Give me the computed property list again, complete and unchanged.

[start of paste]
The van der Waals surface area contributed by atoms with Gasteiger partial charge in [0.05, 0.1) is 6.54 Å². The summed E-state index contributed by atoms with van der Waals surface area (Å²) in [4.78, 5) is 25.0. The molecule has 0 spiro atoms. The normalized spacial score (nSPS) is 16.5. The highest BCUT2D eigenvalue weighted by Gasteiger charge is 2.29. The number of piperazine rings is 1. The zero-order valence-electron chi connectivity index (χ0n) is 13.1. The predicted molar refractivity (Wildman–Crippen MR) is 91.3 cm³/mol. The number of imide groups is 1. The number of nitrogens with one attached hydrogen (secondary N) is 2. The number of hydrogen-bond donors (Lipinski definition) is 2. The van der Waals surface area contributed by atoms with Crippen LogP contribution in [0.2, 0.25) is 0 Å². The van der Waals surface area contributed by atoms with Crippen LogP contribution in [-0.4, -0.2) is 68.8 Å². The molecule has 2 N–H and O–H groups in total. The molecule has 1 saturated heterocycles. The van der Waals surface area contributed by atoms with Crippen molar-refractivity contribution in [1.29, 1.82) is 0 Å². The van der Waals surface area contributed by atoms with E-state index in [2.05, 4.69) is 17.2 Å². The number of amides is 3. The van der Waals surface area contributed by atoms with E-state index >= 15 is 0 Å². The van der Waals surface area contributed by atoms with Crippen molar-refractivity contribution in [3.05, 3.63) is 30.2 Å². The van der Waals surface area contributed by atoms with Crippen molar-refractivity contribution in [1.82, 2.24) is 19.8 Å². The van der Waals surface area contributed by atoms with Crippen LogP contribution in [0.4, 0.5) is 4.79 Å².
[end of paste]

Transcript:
The van der Waals surface area contributed by atoms with Gasteiger partial charge in [0.05, 0.1) is 6.54 Å². The summed E-state index contributed by atoms with van der Waals surface area (Å²) in [4.78, 5) is 25.0. The molecule has 0 spiro atoms. The normalized spacial score (nSPS) is 16.5. The highest BCUT2D eigenvalue weighted by Gasteiger charge is 2.29. The number of piperazine rings is 1. The zero-order valence-electron chi connectivity index (χ0n) is 13.1. The predicted molar refractivity (Wildman–Crippen MR) is 91.3 cm³/mol. The number of imide groups is 1. The number of nitrogens with one attached hydrogen (secondary N) is 2. The number of hydrogen-bond donors (Lipinski definition) is 2. The van der Waals surface area contributed by atoms with Crippen LogP contribution in [0.2, 0.25) is 0 Å². The van der Waals surface area contributed by atoms with Crippen LogP contribution in [-0.4, -0.2) is 68.8 Å². The molecule has 2 N–H and O–H groups in total. The molecule has 1 saturated heterocycles. The van der Waals surface area contributed by atoms with Crippen molar-refractivity contribution in [1.29, 1.82) is 0 Å². The van der Waals surface area contributed by atoms with E-state index in [2.05, 4.69) is 17.2 Å². The number of amides is 3. The van der Waals surface area contributed by atoms with E-state index >= 15 is 0 Å². The van der Waals surface area contributed by atoms with Crippen molar-refractivity contribution in [3.05, 3.63) is 30.2 Å². The van der Waals surface area contributed by atoms with Crippen molar-refractivity contribution in [1.82, 2.24) is 19.8 Å². The van der Waals surface area contributed by atoms with Crippen LogP contribution in [0.4, 0.5) is 4.79 Å².